Six foods that lower blood pressure—without drugs!

High blood pressure is the No. 1 reason people visit the doctor. It generates more than $20 billion in annual income for the mainstream-medical-industrial complex. And there’s no doubt that managing it is critical for preventing cardiovascular diseases, including heart attacks, heart failure, strokes, and kidney disease.

But my view about how to manage blood pressure has evolved over the years. Plus, as I’ll explain in a moment, the science on many natural approaches to lower blood pressure has also gotten significantly better. Which is great news, because there are major problems with the current crop of “standard” drugs—including the older, generic versions—used to treat high blood pressure…

Even older, generic drugs pose problems

As you may recall, in the past, I’ve recommended taking only older, generic blood pressure medications, as needed, to keep your blood pressure normal and under control. But some new developments have made me reconsider that stance…

For one, there are serious problems with the popular, generic angiotensin receptor blockers (ARBs), like losartan, irbesartan, and valsartan. And lately, it seems there’s been one recall after another for these drugs, due to contamination with carcinogens (cancer-causing chemicals). And numerous billion-dollar lawsuits have already begun.

Then, there are the brand-name angiotensin converting enzyme inhibitors (ACEIs)—such as Altace® (ramipril), Lotensin® (benazepril), and Prinivil® (lisinopril)—which millions of Americans take. And these are worse than ARBs. In fact, a recent study suggests they increase lung cancer risk. And the risk was particularly high among people who used ACEIs for more than five years. (Meanwhile, the mainstream still insists that all lung disease is caused by smoking.)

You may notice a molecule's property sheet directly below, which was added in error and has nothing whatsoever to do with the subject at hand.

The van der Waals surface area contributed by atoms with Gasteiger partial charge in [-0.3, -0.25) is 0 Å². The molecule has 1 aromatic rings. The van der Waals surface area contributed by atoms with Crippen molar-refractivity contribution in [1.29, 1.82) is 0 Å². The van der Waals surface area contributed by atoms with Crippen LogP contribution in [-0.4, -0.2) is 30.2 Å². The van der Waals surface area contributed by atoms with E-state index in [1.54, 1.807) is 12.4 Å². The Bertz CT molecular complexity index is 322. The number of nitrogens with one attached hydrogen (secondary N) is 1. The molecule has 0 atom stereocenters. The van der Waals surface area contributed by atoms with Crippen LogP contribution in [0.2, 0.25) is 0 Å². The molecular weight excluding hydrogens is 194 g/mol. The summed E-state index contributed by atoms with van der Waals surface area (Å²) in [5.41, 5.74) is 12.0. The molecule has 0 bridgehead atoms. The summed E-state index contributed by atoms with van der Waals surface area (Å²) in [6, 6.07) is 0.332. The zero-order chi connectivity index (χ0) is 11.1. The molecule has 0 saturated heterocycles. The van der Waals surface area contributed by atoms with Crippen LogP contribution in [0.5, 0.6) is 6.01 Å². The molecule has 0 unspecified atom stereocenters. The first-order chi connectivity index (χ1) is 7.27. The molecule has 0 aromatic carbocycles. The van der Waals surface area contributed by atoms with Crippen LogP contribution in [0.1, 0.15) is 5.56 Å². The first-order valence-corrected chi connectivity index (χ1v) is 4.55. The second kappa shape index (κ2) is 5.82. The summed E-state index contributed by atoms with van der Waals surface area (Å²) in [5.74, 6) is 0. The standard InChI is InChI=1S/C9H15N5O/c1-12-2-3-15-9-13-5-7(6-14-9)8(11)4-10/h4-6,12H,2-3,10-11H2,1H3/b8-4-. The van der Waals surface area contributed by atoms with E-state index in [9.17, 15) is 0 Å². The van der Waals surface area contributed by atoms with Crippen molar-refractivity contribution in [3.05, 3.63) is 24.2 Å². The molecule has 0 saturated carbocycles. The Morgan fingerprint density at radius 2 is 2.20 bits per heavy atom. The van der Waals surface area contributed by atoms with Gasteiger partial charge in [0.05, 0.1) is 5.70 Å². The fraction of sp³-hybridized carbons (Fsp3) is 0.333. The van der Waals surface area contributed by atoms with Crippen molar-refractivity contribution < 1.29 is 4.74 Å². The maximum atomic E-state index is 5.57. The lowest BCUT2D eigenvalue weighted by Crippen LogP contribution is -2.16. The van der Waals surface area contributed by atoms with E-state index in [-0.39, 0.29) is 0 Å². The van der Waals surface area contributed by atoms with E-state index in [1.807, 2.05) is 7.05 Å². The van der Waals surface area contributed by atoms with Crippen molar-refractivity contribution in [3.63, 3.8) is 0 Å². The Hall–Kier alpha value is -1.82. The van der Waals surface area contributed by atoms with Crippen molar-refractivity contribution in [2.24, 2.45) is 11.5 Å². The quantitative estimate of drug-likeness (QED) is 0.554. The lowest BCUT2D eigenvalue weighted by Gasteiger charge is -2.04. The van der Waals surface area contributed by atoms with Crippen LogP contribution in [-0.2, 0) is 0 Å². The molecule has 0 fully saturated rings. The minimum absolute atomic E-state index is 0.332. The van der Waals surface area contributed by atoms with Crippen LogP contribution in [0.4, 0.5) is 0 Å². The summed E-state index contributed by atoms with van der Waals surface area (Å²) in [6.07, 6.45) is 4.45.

Unfortunately, this kind of long-term prescription drug use happens a lot. And the sad reality is that once you start taking a blood pressure drug, it’s very unlikely you’ll ever get taken off it. Even as you get older and don’t need it anymore!

In fact, most doctors do a poor job adjusting dosages in their patients, even if the patient’s blood pressure drops. Not to mention, dosages should also be adjusted as patients get older—because some studies show that moderately higher blood pressure readings in older age are actually preferable.

Research even links a moderately higher blood pressure reading as you get older with better circulation of blood and nutrients to the brain, heart, and other tissues. And it may even help lower your risk of dementia and cardiovascular disease. So, in my view, doctors should always consider this when treating their older patients. (The same goes for diabetes drugs taken by older people with high blood sugar.)

Last but not least, some doctors rush to prescribe blood pressure drugs to people who have what I call “fake” high blood pressure—or “white coat hypertension.”

This scenario happens more often than we thought. Non-physician “techs” rush to take blood pressure readings and other vital signs the minute you sit down, so they can get to the next patient in line. But the hustle and bustle and stress of just being in those places is enough to temporarily increase your anxiety—and, therefore, your blood pressure.

For all these reasons, my view on blood pressure medications has evolved in recent years. And you can learn all about why I no longer recommend blood pressure drugs in the current October 2019 issue of my Insiders’ Cures newsletter (“Here’s why I no longer recommend any blood pressure medication”). If you’re not yet a subscriber, click here to get started today. Because I promise you won’t want to miss this important, breakthrough report!

Fortunately, as I mentioned at the beginning of this Dispatch, there’s still plenty you can do to lower your blood pressure without ever taking dangerous drugs…

Science improves regarding natural ways to lower blood pressure

In recent years, the science on natural ways to lower blood pressure has improved tremendously.

For example, we now know that dietary supplementation of key antioxidants, vitamins, minerals, and plant compounds produce the same physiological effects as blood pressure drugs—all without the side effects. (I’ll tell you all about those key nutrients in the Thursday and Friday Daily Dispatches. So be sure to tune back in!)